Children a big part of migration through perilous Darien Gap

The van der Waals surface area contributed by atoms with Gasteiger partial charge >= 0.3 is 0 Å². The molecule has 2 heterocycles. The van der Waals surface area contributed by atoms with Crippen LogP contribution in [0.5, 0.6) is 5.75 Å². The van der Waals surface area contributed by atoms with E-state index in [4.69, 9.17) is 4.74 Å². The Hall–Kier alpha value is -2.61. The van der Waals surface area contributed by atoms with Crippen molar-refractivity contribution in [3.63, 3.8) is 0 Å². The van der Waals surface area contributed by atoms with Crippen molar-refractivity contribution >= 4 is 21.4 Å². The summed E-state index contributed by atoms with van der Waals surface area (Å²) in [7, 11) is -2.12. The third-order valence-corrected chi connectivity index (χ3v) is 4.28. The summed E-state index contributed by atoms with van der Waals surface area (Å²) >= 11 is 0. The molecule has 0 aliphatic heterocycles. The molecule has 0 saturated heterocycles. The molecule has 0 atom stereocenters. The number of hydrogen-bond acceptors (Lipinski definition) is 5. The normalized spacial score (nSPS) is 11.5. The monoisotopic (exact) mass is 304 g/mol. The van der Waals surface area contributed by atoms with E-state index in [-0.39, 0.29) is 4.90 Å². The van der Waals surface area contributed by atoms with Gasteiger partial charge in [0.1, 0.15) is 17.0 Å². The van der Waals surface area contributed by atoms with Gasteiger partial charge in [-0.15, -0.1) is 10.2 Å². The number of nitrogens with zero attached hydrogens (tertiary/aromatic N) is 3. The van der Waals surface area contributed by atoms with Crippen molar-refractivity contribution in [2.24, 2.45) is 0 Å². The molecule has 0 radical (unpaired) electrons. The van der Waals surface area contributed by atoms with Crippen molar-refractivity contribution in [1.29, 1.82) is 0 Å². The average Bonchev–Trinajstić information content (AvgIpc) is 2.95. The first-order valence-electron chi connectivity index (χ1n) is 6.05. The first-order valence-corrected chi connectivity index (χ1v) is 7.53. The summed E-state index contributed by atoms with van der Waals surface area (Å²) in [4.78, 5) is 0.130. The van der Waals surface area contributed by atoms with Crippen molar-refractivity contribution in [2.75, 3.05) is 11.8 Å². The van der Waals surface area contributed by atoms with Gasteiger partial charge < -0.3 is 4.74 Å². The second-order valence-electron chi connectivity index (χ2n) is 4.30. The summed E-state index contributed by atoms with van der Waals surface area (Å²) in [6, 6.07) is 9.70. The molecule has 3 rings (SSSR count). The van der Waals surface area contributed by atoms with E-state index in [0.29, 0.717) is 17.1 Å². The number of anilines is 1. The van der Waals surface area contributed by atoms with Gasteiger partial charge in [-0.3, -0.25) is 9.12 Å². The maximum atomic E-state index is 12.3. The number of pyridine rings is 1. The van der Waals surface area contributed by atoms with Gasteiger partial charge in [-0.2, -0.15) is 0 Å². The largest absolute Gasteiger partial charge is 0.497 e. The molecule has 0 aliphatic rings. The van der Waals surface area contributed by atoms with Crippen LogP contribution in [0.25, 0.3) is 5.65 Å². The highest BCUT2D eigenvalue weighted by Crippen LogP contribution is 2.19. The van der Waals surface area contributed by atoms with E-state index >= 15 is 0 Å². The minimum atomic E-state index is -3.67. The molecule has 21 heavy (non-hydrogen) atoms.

NECOCLI, Colombia — Every day, at least 500 migrants from around the world sail out of Necocli, a small town on Colombia’s Caribbean coast, across the Gulf of Uraba to the village of Acandi, to start a week-long trek through the jungle that takes them into Panama — the next stop on the long road to the United States.About one quarter of them are children, according to Panamanian officials, and often still in arms.While trekking through the lawless jungle known as the Darien Gap, migrants face the risks of being swept away by rivers, assaulted by armed groups or getting lost in the rainforest. Yet thousands of families are making the journey, hoping for a new life.“We we want God to help us prosper” said Jackie Charles, a Haitian who was boarding a boat in Necocli. “Our country is in crisis and we need to support our family.”The Darien Gap has long been used by migrants from Cuba and Haiti, who find it almost impossible to fly to Mexico or the U.S. due to visa restrictions. Migrants from African and Asian countries, facing similar problems, have also made the trek after first reaching South America.Most of those passing through the Darien now are Haitians who had been living in Brazil and Chile and left when the pandemic left them with little or no work.Necocli has became a major bottleneck on the route north. Boat companies struggle to keep up with demand even as governments have limited the numbers. The Pan-American Highway ends here, only to resurface in Yaviza, on the Panamanian side of the Darien.Colombia’s Institute for Family Welfare has set up a tent in Necocli to help families arriving with children. Kids are weighed and measured to check for malnutrition. Diapers and baby formula are provided. But in the jungle none of that help is available.According to Panama’s National Immigration Service, 45,000 migrants crossed the Darien Gap in the first seven months of this year and registered with authorities, including 12,000 children.Doctors Without Borders, which runs a small clinic in the Panamanian village of Bajo Chiquito, says that children who make it through the jungle often suffer from diarrhea and respiratory infections.Ronald, a Haitian migrant in Necocli, said that his wife, who is six months pregnant and had been to the town’s hospital for help with back pains. “We realize it’s dangerous” Ronald said blending Spanish and Portuguese, which he had learned in Brazil. “But we are going because we want a better life.”He refused to provide his last name because he feared deportation from Colombia, which he entered illegally at the Ecuador border.Jorge Tobon, Necocli’s mayor, said that respiratory and gastrointestinal problems are the most common reasons that pregnant migrants seek help at the local hospital.In August, Panama and Colombia agreed to limit the number of migrants crossing through the Darien. Only 500 migrants are allowed to leave Necocli each day on the boats. But many more are arriving each day in the small town, where approximately 14,000 migrants are currently stranded, according to the municipal government.Tickets on boats leaving Necocli are sold out through the last week of September. ;Migrants wander around the port daily, hoping they can get a ticket, or a spot on a boat that is reserved for tourists, who also travel to beach hotels in Acandi and the nearby village of Capurgana.“We came from Chile. We have been waiting here for two months and still haven’t been able to get a ticket” said Mali, a Haitian who was at the port. Mali, who also refused to provide her last name, said her family had budgeted $1,600 for the journey to the United States, but had already spent more than $2,000 due to the costs of being stranded in Necocli.Relatives in the United States could send her money, but because she is undocumented in Colombia, there are few ways to withdraw cash from banks or money transfer companies.“Because we don’t have any papers, we need Colombian residents to do that for us” Mali explained. “And they ask for commissions that range from 20 to 50%.”